President Donald Trump arrives at the Rose Garden of the White House in Washington on Friday, November 13, 2020. Evan Vucci / AP hide caption
Evan Vucci / AP
Evan Vucci / AP
Of all the benefits of being President, Donald Trump could soon be missing out on the greatest legal protection it offers.
For the past four years, Trump has benefited from the de facto immunity from law enforcement enjoyed by all presidents in office. But that cloak will be passed on to Joe Biden when he is sworn in on Jan. 20, leaving Trump in the legal cold.
“Obviously, the president enjoyed immunity while in office,” said Danya Perry, a former prosecutor in New York. “And it is legally possible that he will be charged on January 21st.”
There is no indication that an indictment is imminent, and it is possible that Trump will show up completely unharmed. But there is also no doubt that after his absence he will face more legal threat than in recent years.
“His legal risks increase immeasurably on January 21, both civil and criminal,” said Perry.
Possible federal liability
The most advanced case that could seduce Trump could be from the southern borough of New York. It comes from the federal prosecution against Michael Cohen, Trump’s former personal attorney and fixer.
Cohen pleaded guilty to a number of crimes, including ordering illegal hush money payments to silence women during the 2016 campaign over extramarital affairs they allegedly had with Trump.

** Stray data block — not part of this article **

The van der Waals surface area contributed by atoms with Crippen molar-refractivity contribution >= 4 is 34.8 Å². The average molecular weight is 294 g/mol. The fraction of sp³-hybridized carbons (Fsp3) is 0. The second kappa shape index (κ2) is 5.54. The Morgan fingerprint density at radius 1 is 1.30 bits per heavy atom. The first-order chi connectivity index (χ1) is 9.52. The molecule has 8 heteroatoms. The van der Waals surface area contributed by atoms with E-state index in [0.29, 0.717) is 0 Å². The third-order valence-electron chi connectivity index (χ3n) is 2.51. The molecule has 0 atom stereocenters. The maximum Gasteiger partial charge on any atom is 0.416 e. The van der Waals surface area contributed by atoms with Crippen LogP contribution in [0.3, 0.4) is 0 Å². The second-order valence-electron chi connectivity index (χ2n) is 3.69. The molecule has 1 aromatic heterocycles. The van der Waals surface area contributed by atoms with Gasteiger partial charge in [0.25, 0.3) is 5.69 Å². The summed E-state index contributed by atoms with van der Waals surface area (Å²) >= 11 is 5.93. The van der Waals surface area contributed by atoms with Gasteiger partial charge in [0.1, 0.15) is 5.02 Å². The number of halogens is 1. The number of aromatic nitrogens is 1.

Cohen has said he acted on instructions and in coordination with Trump. The prosecution referred to the president as “Individual 1” in court files.
It is the Justice Department policy that a seated president cannot be charged. While it is possible for a president to break the law before or during his tenure, the prosecution’s inability to effectively bring an indictment means that he cannot be charged, tried, or punished while still in office.
Cohen’s wrongdoing, which the prosecution linked to Trump without naming him, raises the question of whether Trump may be charged himself.
“If the target had not normally been a seated president with immunity, ‘Individual 1,’ as he is called, would most likely have been prosecuted along with his assistant and supervisor Michael Cohen,” said Perry.
However, prosecuting such a case could create significant complications.
For one thing, persecuting a former president would be politically difficult, especially in a country as divided as this one. The decision on whether this should be done at the federal level rests with the new administration.
“It comes down to a political calculation,” said Kim Wehle, a former federal attorney who now teaches at the University of Baltimore School of Law.